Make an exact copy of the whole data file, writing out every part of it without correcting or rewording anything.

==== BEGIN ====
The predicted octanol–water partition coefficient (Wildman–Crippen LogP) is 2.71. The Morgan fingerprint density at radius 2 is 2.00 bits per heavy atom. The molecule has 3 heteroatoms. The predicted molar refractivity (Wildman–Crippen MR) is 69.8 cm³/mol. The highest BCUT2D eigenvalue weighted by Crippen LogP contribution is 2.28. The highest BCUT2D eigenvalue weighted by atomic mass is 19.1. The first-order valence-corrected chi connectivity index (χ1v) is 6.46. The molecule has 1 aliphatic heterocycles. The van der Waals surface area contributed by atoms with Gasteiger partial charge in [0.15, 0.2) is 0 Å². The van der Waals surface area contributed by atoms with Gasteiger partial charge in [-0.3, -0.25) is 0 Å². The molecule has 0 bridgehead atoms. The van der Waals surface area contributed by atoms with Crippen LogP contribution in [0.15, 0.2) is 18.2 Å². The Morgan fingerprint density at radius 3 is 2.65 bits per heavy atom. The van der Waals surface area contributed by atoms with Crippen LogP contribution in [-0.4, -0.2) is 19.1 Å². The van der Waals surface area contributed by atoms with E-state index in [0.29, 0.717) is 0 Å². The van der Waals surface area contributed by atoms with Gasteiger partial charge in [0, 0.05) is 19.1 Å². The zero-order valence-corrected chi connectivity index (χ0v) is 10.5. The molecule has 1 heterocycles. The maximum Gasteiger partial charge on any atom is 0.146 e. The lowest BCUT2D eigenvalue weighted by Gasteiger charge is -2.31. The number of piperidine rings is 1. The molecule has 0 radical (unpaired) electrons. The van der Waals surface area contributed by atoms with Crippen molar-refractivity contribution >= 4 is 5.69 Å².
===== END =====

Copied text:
The predicted octanol–water partition coefficient (Wildman–Crippen LogP) is 2.71. The Morgan fingerprint density at radius 2 is 2.00 bits per heavy atom. The molecule has 3 heteroatoms. The predicted molar refractivity (Wildman–Crippen MR) is 69.8 cm³/mol. The highest BCUT2D eigenvalue weighted by Crippen LogP contribution is 2.28. The highest BCUT2D eigenvalue weighted by atomic mass is 19.1. The first-order valence-corrected chi connectivity index (χ1v) is 6.46. The molecule has 1 aliphatic heterocycles. The van der Waals surface area contributed by atoms with Gasteiger partial charge in [0.15, 0.2) is 0 Å². The van der Waals surface area contributed by atoms with Gasteiger partial charge in [-0.3, -0.25) is 0 Å². The molecule has 0 bridgehead atoms. The van der Waals surface area contributed by atoms with Crippen LogP contribution in [0.15, 0.2) is 18.2 Å². The Morgan fingerprint density at radius 3 is 2.65 bits per heavy atom. The van der Waals surface area contributed by atoms with Crippen LogP contribution in [-0.4, -0.2) is 19.1 Å². The van der Waals surface area contributed by atoms with E-state index in [0.29, 0.717) is 0 Å². The van der Waals surface area contributed by atoms with Gasteiger partial charge in [0, 0.05) is 19.1 Å². The zero-order valence-corrected chi connectivity index (χ0v) is 10.5. The molecule has 1 heterocycles. The maximum Gasteiger partial charge on any atom is 0.146 e. The lowest BCUT2D eigenvalue weighted by Gasteiger charge is -2.31. The number of piperidine rings is 1. The molecule has 0 radical (unpaired) electrons. The van der Waals surface area contributed by atoms with Crippen molar-refractivity contribution >= 4 is 5.69 Å².